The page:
Defense Acquisitions:

Medium Tactical Vehicle Replacement Contract Issues

NSIAD-00-177R: Published: May 12, 2000. Publicly Released: May 12, 2000.

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Louis J. Rodrigues
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Office of Public Affairs
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Pursuant to a congressional request, GAO reviewed issues related to the Army Tank-Automotive and Armaments Command's decision to exercise, and then terminate, a contract option for a prelubrication system manufactured under the trademark Pre-Luber, focusing on whether the: (1) Pre-Luber offers significant savings in maintenance and repair costs in comparison to the awarded engine without the Pre-Luber; (2) contract was administered fairly, lawfully, and economically; and (3) lubrication system on the subcontractor's engine may infringe on the patent held by Engine Lubrication Systems.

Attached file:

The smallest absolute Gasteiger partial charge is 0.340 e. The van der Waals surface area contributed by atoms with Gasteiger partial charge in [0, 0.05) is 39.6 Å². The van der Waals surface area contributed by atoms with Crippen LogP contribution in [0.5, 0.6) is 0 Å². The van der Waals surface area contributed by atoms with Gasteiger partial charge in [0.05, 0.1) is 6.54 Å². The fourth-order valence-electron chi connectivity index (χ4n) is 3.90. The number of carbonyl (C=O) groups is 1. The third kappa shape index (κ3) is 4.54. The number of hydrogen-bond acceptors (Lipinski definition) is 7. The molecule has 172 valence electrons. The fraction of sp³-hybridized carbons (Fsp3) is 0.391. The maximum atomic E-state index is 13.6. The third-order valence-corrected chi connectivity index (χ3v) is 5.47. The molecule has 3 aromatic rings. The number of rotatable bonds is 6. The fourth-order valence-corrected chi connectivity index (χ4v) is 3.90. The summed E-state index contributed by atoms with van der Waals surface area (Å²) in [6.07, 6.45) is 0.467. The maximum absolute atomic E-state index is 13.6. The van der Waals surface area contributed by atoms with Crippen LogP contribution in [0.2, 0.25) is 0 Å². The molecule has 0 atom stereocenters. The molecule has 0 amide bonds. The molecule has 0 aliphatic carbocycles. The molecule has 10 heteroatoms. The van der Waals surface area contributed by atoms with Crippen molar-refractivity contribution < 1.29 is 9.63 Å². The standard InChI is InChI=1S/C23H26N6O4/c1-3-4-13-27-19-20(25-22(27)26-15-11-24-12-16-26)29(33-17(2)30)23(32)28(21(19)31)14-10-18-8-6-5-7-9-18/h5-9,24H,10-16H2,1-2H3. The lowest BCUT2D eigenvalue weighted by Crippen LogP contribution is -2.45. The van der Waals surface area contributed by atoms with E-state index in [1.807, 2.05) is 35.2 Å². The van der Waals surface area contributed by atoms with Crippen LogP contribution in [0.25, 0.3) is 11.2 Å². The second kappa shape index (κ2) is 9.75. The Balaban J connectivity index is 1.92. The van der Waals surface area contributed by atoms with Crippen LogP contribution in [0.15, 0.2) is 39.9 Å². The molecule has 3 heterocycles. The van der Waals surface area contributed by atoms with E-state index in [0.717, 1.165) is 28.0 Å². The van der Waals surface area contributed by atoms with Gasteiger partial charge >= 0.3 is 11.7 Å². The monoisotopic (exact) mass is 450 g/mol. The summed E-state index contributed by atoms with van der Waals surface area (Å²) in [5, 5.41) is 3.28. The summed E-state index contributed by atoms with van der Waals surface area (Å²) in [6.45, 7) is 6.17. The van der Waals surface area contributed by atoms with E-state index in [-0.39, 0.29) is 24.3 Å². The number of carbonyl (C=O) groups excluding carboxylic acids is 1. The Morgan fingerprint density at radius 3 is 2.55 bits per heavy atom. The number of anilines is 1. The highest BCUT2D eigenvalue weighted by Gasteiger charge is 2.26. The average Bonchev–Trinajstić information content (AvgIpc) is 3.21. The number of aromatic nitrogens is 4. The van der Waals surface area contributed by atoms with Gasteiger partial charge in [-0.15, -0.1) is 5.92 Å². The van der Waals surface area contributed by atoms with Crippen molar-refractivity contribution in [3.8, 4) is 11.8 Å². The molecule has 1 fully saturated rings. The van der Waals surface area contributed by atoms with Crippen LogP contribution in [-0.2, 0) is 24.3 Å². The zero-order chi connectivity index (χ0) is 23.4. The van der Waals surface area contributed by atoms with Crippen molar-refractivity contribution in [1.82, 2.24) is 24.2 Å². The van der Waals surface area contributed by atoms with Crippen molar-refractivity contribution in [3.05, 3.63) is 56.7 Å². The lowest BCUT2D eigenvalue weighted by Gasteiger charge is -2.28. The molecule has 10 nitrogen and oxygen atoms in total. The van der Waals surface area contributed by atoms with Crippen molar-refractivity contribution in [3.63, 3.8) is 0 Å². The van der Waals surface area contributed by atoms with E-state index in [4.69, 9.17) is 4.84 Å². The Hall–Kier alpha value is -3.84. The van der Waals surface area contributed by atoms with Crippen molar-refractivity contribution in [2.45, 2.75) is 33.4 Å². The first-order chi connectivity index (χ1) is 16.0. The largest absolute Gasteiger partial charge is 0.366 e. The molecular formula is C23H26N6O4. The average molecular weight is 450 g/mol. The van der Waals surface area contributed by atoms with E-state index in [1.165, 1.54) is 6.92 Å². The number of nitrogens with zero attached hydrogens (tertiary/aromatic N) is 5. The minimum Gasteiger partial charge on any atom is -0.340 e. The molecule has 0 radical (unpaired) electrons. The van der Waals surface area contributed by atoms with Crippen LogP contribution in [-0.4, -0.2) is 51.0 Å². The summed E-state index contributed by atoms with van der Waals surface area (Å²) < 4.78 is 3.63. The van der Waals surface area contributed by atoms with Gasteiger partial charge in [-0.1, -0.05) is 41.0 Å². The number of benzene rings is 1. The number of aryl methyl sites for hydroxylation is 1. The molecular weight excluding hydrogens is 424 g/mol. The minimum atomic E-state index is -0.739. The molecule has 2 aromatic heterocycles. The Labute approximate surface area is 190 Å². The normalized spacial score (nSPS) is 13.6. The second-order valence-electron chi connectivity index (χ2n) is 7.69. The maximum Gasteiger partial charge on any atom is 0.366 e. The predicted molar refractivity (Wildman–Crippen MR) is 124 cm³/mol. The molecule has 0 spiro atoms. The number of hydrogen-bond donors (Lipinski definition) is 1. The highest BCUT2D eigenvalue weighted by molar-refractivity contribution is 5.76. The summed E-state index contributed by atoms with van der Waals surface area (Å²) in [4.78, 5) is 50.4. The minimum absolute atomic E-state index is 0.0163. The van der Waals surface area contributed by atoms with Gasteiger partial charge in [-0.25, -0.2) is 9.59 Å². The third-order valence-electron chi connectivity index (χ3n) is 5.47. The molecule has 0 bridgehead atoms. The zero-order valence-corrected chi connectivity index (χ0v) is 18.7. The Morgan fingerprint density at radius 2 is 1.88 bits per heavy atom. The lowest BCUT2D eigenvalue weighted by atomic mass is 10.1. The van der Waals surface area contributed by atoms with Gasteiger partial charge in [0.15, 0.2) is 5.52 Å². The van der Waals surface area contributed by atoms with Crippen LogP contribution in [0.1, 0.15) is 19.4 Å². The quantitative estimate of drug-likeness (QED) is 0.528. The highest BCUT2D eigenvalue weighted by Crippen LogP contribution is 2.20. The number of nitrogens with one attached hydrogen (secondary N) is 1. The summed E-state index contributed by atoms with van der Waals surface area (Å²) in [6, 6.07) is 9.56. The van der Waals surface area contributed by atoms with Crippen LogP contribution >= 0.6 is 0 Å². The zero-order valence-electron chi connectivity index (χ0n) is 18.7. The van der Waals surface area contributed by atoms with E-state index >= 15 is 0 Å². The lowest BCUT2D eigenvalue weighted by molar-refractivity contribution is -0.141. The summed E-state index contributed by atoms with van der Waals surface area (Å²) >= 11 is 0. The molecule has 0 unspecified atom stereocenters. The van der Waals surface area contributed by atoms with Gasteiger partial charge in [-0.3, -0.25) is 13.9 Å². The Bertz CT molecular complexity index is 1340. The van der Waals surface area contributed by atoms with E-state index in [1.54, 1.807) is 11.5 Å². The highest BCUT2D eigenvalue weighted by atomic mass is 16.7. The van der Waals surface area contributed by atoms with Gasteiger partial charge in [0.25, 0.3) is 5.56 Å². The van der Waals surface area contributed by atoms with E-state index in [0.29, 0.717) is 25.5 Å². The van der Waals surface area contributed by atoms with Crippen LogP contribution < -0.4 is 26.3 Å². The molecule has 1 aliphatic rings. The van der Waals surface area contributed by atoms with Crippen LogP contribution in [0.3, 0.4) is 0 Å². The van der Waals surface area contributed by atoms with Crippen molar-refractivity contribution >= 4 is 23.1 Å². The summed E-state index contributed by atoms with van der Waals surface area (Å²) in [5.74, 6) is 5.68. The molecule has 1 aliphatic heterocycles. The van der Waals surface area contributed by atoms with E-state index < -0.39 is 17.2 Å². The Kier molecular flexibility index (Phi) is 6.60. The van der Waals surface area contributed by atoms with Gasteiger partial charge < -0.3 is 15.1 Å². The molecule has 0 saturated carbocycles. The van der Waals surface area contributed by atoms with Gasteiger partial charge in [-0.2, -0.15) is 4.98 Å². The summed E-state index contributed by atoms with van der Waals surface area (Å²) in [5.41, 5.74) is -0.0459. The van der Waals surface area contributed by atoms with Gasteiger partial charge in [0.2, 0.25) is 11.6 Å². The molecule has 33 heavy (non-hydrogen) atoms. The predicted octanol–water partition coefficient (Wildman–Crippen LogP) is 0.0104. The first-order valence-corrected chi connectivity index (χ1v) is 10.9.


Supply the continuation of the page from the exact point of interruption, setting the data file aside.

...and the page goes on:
GAO noted that: (1) automotive industry literature indicates that pre/post-start engine lubrication systems can reduce wear and tear of engine parts and thus operating costs; (2) however, an Army break-even analysis of the Pre-Luber system concluded that while there would be savings, the up-front investment cost outweighed the savings benefit; (3) after the Command awarded the contract, the program office started a review of all contract options; (4) the May 17, 1999, analysis compared the total investment cost of adding the Pre-Luber to total expected annual replacement cost; (5) the analysis showed that the Pre-Luber would reduce maintenance and repair costs, but it would take 62.5 years to recover the investment; (6) since the trucks would have an expected useful life of 22 years, the Command concluded that the cost of adding the Pre-Luber outweighed the benefit; (7) the Army's decision to exercise the option for the prelubrication system and subsequently delete the requirement and cancel the option is within the Army's contracting authority; (8) because Oshkosh Truck Corporation had already begun work related to the option, the Command agreed to pay $6,142 for the company's costs incurred prior to cancellation of the option; (9) Oshkosh had selected Caterpillar, Incorporated, as a subcontractor, to provide the engine and it chose the Pre-Luber manufactured by Engine Lubrication Systems as the source for the option; (10) the Command's engineers determined that the Caterpillar engine had already had a prestart lubrication system that would meet program requirements; (11) in addition, Caterpillar's tests of the engine demonstrated that it would perform well beyond the program requirement for service life between truck overhauls; (12) on June 21, 1999, the Command issued a stop work order to Oshkosh for work related to the prelubrication system; (13) on March 14, 2000, the Command modified the contract to formally delete the requirement and the option; (14) Engine Lubrication Systems does not own the patent for the lubrication system manufactured under the Pre-Luber trademark--it is patented by Lubrication Research and licensed to Engine Lubrication Systems; and (15) since only Oshkosh Truck Corporation has a contractual relationship with Engine Lubrication Systems and Caterpillar, the Command would not be a relevant party in the resolution of a patent infringement dispute.

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